|« New Finds that Aren't New||Spice Up Your Coffee »|
Restaurant Sat Feb 14 2009
You might have noticed the temporary closure of Intelligentsia Coffee's Randolph Street (er, "Millennium") store for Valentine's Day weekend. Chicago's homegrown gourmet coffeebar chain is renovating in advance of rolling out the same controversial change made at the Broadway store in Lakeview last year: eliminating all regular drip coffee in favor of pricey, single-cup Clover drinks. That means, just in time for the New Depression and an unprecedented era of belt-tightening for most Chicagoans, a sub-$3 cup of coffee is now a thing of the past at Intelligentsia. Huh?
Over the past three years, Clover machines have been hailed as the savior of the coffeebar industry: for $11,000 a pop, any retail coffee shop can own a machine that serves up gourmet custom-brewed single cups of coffee. The idea is that drip coffee in the universally familiar steel urns of old loses much of its flavor while sitting and waiting to be dispensed.
I know many people who swear by the Clover brews at Intelligentsia. Last year, in a report on the purchase of the Clover Equipment Company by Starbucks, Wired labeled the machines as over-hyped for anyone with a less-than-gourmet palate, and it remains an open question whether the Seattle coffee juggernaut will keep the machines freely available to competitor chains. (It's also curious why Starbucks' own Clover website is so over-Flashed and clunky).
But whether you're a Clover fan or not, the fact remains the custom brews don't come cheaply. Given the down-spiraling economy, Intelligentsia, itself, has already rolled out a series of cost-conscious measures in the past few months, including selling (and charging for) only double-shot drinks, eliminating customer loyalty cards, quietly replacing cocoa with ganache in hot chocolate and mocha drinks, and cutting back weekend evening hours on Randolph Street from 10 p.m. to 9 p.m.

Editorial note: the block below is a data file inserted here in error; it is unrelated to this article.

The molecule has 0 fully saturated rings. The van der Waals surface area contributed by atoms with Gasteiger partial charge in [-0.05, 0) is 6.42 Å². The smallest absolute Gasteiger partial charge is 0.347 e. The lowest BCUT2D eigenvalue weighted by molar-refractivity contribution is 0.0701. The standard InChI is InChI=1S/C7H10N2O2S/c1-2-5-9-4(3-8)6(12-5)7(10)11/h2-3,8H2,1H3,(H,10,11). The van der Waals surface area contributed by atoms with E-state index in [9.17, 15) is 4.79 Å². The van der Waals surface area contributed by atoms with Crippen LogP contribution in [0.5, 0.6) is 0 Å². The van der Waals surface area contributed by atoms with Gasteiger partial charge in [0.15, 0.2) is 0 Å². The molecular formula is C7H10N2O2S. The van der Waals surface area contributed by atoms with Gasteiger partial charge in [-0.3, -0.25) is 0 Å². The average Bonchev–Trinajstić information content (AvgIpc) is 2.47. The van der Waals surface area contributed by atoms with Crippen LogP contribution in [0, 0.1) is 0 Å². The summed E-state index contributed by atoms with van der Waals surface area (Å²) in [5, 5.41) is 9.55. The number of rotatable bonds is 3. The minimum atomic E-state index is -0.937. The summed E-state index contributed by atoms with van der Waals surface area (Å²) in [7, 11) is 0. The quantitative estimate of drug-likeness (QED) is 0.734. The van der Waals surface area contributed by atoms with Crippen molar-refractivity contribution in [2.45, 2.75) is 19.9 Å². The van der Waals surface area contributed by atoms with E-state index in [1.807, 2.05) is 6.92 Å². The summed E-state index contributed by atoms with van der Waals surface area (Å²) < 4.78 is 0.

With 3,000 weary Wicked-goers no longer marching down the street every Friday and Saturday night, the new hours aren't a surprise. Changing the cocoa to dairy-laden ganache on the fly without a sign warning vegan and lactose-intolerant patrons, however, probably wasn't the most customer-friendly idea.
For that matter, neither was the corporate decision to take down all hanging product and pricing signage in favor of a single, small, hard to read placard propped on the counter next to the register. The idea from on high was to establish a more personal relationship with customers to get them to come back.
I question the worth of the idea. I write a good number of columns for Drive-Thru and my other bylines at Randolph Street, and since the change was made I see a lot more befuddled faces than before--not to mention longer lines while counter people have to explain the menu in minute detail to every unfamiliar patron. (I'm a regular and it took me a month before I realized the Randolph store still served paninis after that change). I fail to see how willfully confusing your customers in order to force them into dialogue with your coffeebar staff is good customer service, but maybe that's just me.
Last week I queried about half-a-dozen Randolph Street staffers regarding the impending Clover switchover. They all told me management thinks the change will be good for the store, but some privately expressed fear over the shift to an even more expensive menu. One also noted that a lot of regulars grumbled up on Broadway when cheaper, urn coffee was eliminated, but that customers have since "gotten used to the idea."
Maybe so. But moneyed Lakeview is not downtown Chicago. It remains to be seen how well my home neighborhood's diverse mix of fat-wallet yuppies, working-class office drones, and penny-pinching students will take to being charged $3.50 for a cup of regular coffee.
If I were Intelligentsia, I'd worry about those latter two groups. Not for nothing, but they're the majority down here, and I don't see them doing anything other than walking right back out the door and over to SBUX or Caribou Coffee when the Clover-only menu makes its Randolph Street debut on Monday.
I could be wrong. I did speak with one staffer who thinks the change will pose no problem at all. His reasoning was telling. "After all," he said, "we already have you paying $3.50 for a cup of gourmet tea and you keep coming back."
I'd probably have something to say about that in Intelligentsia's customer forums, but they closed them down last year.
55 East Randolph Street (between Michigan and Wabash), Chicago